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    \$\begingroup\$ "Code Review is doing the right thing on small questions, and we should not be trying to change that" → I totally agree; I want to encourage questions I feel are being disadvantaged, not discourage the areas we're good at. \$\endgroup\$ – Veedrac Jul 24 '15 at 18:12
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Maybe we need other kinds of incentives...

Joke aside, this is one question where Mat's Mug's answer is quite apt. It's not that complex code are systematically ignored, they simply take more time and effort to triage/diagnose/dissect.

Also, based on my personal experience, it's generally easier to infer some form of context for shorter questions when they are lacking, which is good enough to provide a basic answer while the question may undergo further clarifications/edits. It's not as easy if one faces a wall of code with little context.

What I'm trying to say here is when longer questions provide little context or background, it is also much harder to provide an appropriate, thorough answer as expected.

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One thing that irks me is that unless there's a significant variance in quality, generally the most upvoted answer is one that was posted early, as it gets the most views. If upvoting is simply recognition of a contribution of value, this makes sense, but after a few days when you come back to a question the number upvotes don't necessarily reflect the quality of the answers.

If a top-quality answer is posted after the initial wave of front-page views and upvotes, it will still appear second to earlier answers unless it goes on a run to come from behind, which means that either people who upvoted the first answer come back and upvote the new answer as well, or users viewing the question for the first time only upvote the new answer, which generally means that new answer had better blow the other ones out of the water.

I believe the rep incentives of the current system unintentionally reward quick answers and contribute towards an inverse proportionality between upvotes and quality answers.

I'm thinking Code Review might benefit from something like Google's awarding ad space to the second-highest bidder. What if reviews could be submitted but not seen or upvoted by anyone but the asker for a while, and reviewers get alerted back to the question when that time period is over?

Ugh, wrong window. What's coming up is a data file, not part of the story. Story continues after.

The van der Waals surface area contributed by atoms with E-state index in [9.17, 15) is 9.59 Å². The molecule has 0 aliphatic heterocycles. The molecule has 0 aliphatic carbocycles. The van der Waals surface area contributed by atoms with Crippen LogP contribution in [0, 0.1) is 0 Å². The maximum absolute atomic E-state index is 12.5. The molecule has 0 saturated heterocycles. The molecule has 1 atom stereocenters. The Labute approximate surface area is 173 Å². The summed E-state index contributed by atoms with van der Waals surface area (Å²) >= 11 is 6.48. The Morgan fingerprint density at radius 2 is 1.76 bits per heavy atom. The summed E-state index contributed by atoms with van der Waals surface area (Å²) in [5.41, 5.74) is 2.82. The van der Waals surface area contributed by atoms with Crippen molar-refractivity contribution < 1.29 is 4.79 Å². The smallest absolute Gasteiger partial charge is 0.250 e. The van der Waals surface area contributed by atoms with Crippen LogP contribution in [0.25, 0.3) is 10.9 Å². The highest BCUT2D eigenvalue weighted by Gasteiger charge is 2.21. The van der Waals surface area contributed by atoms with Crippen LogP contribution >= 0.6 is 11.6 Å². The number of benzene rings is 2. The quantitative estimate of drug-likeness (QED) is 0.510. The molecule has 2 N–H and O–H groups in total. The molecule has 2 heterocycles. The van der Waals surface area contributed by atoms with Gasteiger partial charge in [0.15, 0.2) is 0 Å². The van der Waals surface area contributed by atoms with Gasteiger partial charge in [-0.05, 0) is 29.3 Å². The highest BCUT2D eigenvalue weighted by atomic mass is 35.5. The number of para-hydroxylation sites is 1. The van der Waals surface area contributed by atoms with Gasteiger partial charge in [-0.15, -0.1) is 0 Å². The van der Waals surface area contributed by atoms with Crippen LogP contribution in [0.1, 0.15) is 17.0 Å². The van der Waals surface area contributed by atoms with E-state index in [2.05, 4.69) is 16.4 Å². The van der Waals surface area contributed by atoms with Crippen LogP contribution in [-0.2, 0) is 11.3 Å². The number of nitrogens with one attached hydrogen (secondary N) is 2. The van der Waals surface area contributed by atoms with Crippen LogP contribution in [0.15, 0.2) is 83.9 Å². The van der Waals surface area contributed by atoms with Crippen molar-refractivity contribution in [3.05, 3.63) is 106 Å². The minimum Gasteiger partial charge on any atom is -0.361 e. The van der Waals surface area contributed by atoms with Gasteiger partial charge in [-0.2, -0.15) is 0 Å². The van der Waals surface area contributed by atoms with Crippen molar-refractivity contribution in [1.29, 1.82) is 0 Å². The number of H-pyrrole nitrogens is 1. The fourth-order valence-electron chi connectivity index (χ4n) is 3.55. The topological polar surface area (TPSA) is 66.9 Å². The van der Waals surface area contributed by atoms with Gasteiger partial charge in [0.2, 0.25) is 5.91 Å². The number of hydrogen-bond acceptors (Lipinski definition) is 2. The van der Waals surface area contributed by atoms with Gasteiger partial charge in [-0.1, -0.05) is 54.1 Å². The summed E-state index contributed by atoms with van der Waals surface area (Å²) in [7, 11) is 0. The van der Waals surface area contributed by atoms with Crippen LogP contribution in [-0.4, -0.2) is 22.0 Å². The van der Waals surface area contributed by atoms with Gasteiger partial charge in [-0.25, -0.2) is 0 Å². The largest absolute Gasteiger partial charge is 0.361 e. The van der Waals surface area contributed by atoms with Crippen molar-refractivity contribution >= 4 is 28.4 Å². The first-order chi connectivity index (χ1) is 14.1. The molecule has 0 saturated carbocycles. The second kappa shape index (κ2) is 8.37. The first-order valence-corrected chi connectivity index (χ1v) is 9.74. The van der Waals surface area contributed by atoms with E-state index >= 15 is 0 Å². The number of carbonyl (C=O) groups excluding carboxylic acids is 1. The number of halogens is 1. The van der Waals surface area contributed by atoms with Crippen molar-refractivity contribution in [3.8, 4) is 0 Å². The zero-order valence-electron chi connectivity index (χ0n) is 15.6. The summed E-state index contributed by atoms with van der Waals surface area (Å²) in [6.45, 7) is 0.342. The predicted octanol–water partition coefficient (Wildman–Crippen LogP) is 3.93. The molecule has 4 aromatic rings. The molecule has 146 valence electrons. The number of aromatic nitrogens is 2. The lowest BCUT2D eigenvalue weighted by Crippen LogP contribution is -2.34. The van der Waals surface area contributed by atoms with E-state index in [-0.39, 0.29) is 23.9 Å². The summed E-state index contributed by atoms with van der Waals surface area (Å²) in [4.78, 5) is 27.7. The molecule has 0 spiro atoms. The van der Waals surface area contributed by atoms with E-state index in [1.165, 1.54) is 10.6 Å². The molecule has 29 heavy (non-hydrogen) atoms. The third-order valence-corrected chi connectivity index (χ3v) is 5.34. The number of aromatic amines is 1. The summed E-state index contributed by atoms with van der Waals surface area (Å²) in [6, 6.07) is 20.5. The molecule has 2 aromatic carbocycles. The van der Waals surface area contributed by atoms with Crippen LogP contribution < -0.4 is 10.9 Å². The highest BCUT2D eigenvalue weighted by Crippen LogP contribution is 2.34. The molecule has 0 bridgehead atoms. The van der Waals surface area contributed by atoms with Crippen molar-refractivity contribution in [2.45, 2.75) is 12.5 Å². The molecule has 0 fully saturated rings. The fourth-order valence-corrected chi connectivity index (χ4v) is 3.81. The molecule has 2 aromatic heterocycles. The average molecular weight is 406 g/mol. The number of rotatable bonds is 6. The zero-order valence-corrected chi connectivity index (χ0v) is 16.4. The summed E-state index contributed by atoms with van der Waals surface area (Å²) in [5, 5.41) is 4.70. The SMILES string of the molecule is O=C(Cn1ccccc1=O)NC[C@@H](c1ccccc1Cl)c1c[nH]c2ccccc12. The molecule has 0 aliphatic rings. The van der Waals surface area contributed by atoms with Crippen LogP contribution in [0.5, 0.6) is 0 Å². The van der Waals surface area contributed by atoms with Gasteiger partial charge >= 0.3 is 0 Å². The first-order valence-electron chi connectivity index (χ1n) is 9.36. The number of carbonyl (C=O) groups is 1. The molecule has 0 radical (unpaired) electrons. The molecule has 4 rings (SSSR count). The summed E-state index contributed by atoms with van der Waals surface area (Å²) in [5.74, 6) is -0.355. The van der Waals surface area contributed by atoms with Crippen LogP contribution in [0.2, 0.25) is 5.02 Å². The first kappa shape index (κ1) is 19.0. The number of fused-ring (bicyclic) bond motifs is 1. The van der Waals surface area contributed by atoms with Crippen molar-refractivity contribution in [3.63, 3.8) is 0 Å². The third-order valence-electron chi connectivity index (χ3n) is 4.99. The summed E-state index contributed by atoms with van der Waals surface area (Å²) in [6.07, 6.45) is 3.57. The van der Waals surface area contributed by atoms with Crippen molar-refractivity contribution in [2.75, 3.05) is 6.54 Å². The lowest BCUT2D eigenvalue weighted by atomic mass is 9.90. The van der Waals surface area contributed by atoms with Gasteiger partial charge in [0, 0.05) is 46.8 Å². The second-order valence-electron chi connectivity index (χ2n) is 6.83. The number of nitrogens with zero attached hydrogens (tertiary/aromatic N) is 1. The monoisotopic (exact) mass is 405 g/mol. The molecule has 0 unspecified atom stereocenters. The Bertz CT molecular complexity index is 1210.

I just came up with that idea as an example and there are some obvious flaws with it, but I think we might benefit from mixing up the process in a similar fashion.

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    \$\begingroup\$ I agree with the assessment that late answers are under-appreciated due to lack of views. This problem is common to multiple stacks, though. I have long believed that votes is about equally proportional to the amount of people who read the post, as much as the quality of the post (what I call "eyes-on"). Unfortunately the solution you propose is not practical, as far as I can tell. I have found, in the past, though, that a +50 bounty on a question will often lead to more than 5 upvotes on the posts involved.... just a thought. \$\endgroup\$ – rolfl Jul 24 '15 at 18:18
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    \$\begingroup\$ @rolfl Sure--I wasn't trying to propose that solution per se, just thinking that something in that vein might be beneficial. I do think that Code Review suffers disproportionately compared to other sites, though, since there is pretty much no ROI (possibly even negative ROI) on expending 10x the effort of other answers. What if in addition to upvoting we could vote for specific titles or banners that would grant extra incentive to users that write up awesome reviews (provided it doesn't lead to rep inflation, maybe even existing as a separate incentive)? \$\endgroup\$ – moarboilerplate Jul 24 '15 at 18:25